Přejít k obsahu

Additive Manufacturing

What Is Additive Manufacturing?

Additive manufacturing refers to adding layer-upon-layer of material using data-driven automation to form a product. This is the opposite of machining, which relies on removing material to form a product. Additive manufacturing is sometimes called 3D printing, but is often associated more specifically with large-scale industrial production. Industrial additive manufacturing requires an integrated and digital workflow starting with design and simulation, and ending with the final part production. Additive manufacturing will have a revolutionary impact on manufacturing by enabling the production of increasingly complex designs, reducing materials waste and rapidly accelerating throughput.

Examples of Additive Manufacturing Technology and Software That Drives Them

Siemens NX provides all the functionality needed for you to create and produce designs for industrial-scale additive manufacturing. NX utilizes innovative technologies like Convergent Modeling, topology optimization, and integrated build processors to promote easy design, simulation, and production of additively manufactured parts. The evolution of 3D printing has progressed past rapid prototyping and is becoming a mainstream manufacturing process used by industries from aerospace and medical devices to energy and automotive.

Additive Manufacturing Technologies & Processes:
Designed To Give You More Control and Options Over The End Result

Additive manufacturing can be accomplished using various techniques like Binder Jetting and Laminated Object Manufacturing, but the technologies below are the most frequently used for 3D printing.

  • Fused Deposition Modeling (FDM):

    This process uses a spool of material (usually polymer based) and a heated deposition head. The head melts the filament to extrude the material in a long stream. This is the technology used in most low-cost desktop printers due to the affordability of the parts and readily available materials in filament/spool form. Software for multi-axis FDM was pioneered by Siemens in our NX solutions along with our partners. Our solution has been tested and improved over several generations and is the most robust platform for these types of operations.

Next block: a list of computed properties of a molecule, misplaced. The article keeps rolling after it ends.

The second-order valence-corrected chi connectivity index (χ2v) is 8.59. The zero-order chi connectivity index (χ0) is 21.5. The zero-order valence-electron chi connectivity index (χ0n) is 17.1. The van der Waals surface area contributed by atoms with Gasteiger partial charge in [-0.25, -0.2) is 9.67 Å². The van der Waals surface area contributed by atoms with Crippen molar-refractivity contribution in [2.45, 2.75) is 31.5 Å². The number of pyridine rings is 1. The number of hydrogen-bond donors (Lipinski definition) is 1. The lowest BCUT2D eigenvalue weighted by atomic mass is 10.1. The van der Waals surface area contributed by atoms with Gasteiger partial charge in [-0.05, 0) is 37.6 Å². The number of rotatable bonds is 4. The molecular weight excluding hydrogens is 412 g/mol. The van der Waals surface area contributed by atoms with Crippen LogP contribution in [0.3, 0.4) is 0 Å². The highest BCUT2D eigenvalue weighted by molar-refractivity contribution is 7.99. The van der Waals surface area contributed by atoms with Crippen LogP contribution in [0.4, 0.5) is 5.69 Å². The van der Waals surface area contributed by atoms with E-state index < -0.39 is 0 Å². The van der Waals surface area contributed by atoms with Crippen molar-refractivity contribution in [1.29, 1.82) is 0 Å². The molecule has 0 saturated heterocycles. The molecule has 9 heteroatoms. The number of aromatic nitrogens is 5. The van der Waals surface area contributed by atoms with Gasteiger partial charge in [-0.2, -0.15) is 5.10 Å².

• Stereolithography (SLA):

    Stereolithography is one of the oldest additive manufacturing (AM) processes and uses liquid resins to create 3D objects. In most cases, the resins are cured using ultra-violet light. SLA printers are a somewhat different from other technologies in that the part is printed in the –Z direction. This means that each layer of the printed part, once solidified, is pushed down into the resin rather than being built in the upwards direction as with most other processes.

  • Powder Bed Fusion (DMLS, SLS, EBM), Polyjet/Multi-jet:

    Powder Bed Fusion is a term that describes many additive processes including metal additive manufacturing. All involve a bed of powdered material that gets fused together layer-by-layer in a planar fashion. This is done with multiple material types, both plastic and metal. There are a multitude of technologies used to fuse the powder material. The integrated nature of Siemens NX allows you to perform necessary tasks, such as 3D nesting of parts in the build tray or construction of support structures for PBF printing without data translations or using external software packages. The advantage to this is that as your part geometry changes through revisions, those downstream operations are automatically updated with little user interaction saving large amounts of design and setup time.
Additive Manufacturing Design model in NX

Additive manufacturing refers to adding layer-upon-layer of material to form a product.

Benefits of Additive Manufacturing (AM):

The benefits of additive manufacturing give it advantages over other manufacturing methods in specific use cases. 

  • Allows designers to have improved design freedom. While additive manufacturing still has certain design restrictions depending on the type of AM technology and material used (minimum wall thickness, maximum overhang) in general, designers have much more freedom to create unique and innovative designs.

  • Can allow companies to make parts on-demand. This means that the overhead associated with maintaining a warehouse of spare parts can be reduced or in some cases eliminated.

  • Allows companies to take full advantage of unique geometries like topology optimization and lattice structures. While unique geometry like that created by topology optimization was possible to produce with other manufacturing methods, many of these unique geometries reach their full potential when used with additive manufacturing as the production method.

  • Can reduce the lead time required to deliver parts to market. This is especially true when additive manufacturing is used to convert an assembly of parts into a single unit. Often, delivery of the manufactured part is faster than procuring and assembling the multi-part assembly.

Listen to our additive manufacturing podcast series

Listen to our additive manufacturing podcast series

Is your company ready for industrial-scale additive manufacturing?

In our new podcast series, we explore the hype, reality, risks and opportunities of industrial additive manufacturing and the Siemens Additive Manufacturing Network's role in jumpstarting ISAM.